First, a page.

Will learning the language of the country one inhabits lead to seamless integration?

Satakielikuukausi artikkelikuva

Blog-entry by Tania Nathan

The effects of our globalising world has been that of gain, and loss. There is no denying the gains some have seen from our shrinking borders, but that too has not been without costs. With increased migration, comes the intermingling of cultures, and a certain amount of conflict. Some parties insist on assimilation while others root for integration – both are in itself problematic concepts. At the forefront of this discussion, is language. Will learning the language of the country one inhabits lead to seamless integration?

In my work with young migrants, asylum seekers and refugees I have seen a strong desire that drives them to learn the lingua franca of Finland. This motivation comes from a series of reasons – the need to fit in, to be understood, and to find a place in this new society that they now call home. Yet, there is a need to preserve the diversity of languages that make up their own mother tongues, especially as they learn a new language. Why is this?

We have seen the mistakes made in the past when minorities have had their mother tongues actively suppressed, along with their expressions of culture – be it through shared celebrations, religions, histories, and clothing. The death of cultural diversity is a loss for us all, and is something that must be struggled against actively. A homogenous world is a boring one, lacking in nuance and variety. We should encourage people to practice their cultures, so that they flourish and can have healthy participation in a society that accepts them as they are. How can this be done? In one simple and effective way, the mother tongues of minorities, indigenous groups and migrants must be protected and given room, especially as they work towards learning a new language and identity in the society they have chosen to call home. That way, a mutual respect can be fostered between both parties, and both parties stand to benefit.

In order for languages to stand the test of time, they must adapt to the changing times, and also changing situations. The struggle and adaptation of languages and cultures to new times, environments, and norms is what will allow it to endure. A diversity of cultures and languages will not result in the ‘watering down’ of any one culture in the society it inhabits, because no culture exists in a vacuum, and we are all prone to change and growth. This, is a good thing. Also, in order for ‘integration’ to work, it must provide opportunities for equality and participation.

Another endeavour to encourage more representation has been undertaken by Ruskeat Tytöt, a non-profit media organisation in Finland with its motto ‘For brown people, by brown people’. RT has created creative writing courses for 14-29 year old persons of color who are girls (and all other genders beyond the normative ‘male’) through workshops and courses. This way, the normative voices and ideas in the media can be diversified, and the experiences of all kinds of people can be normalized in a society where everyone can and should have an active participation. The young adults studying Finnish at Vantaa’s Institute of Adult Education for one, are motivated to learn because they want to participate in this society. They want to have an active role in study and work life and have the same opportunities as everyone else. Naturally, they sometimes find the nuances of the new language they are trying to learn difficult. It is useful to remind them then, that they have already successfully grasped the intricacies of their own mother tongue which they do speak fluently. This is crucial to remember, that those struggling to learn Finnish may already be experts in two or three other languages, some with complex writing systems completely different to the Latin alphabet and with thousands of years of history backing them up. To give that credit and respect, will help new learners realize that their own languages are valuable and important, and that knowledge can be used to help them learn this new language. That way, the cultural differences we so cherish in our world can be preserved and given room to grow.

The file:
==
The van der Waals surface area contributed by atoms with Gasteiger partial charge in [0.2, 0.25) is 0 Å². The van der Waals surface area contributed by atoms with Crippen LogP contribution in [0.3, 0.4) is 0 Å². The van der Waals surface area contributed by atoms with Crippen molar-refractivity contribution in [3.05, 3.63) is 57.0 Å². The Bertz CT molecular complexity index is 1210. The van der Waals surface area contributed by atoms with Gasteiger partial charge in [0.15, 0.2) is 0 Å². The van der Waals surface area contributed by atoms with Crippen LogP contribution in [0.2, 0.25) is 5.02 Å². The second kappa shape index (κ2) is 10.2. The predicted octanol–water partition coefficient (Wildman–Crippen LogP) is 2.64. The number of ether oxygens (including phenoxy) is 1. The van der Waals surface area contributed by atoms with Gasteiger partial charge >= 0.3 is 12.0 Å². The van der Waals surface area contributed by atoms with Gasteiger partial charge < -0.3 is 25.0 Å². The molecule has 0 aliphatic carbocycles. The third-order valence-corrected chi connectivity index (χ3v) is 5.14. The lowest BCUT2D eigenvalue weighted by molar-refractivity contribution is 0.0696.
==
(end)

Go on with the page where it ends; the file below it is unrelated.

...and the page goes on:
The more visibility and room we make for migrants, persons of color, and the indigenous in Finland, the more we benefit, because only when we understand each other, and hear the stories and songs of those around us, can we recognize that there is more to unite us, than divide us. When it becomes normal for representation of people of color by people of color (as well as all other groups), and for all languages to have a place in our society, only then can we turn the idea of integration on its head and talk about a society that is really united.


Tania Nathan is a writer, educator and poet who lives and works in the Uusimaa region.

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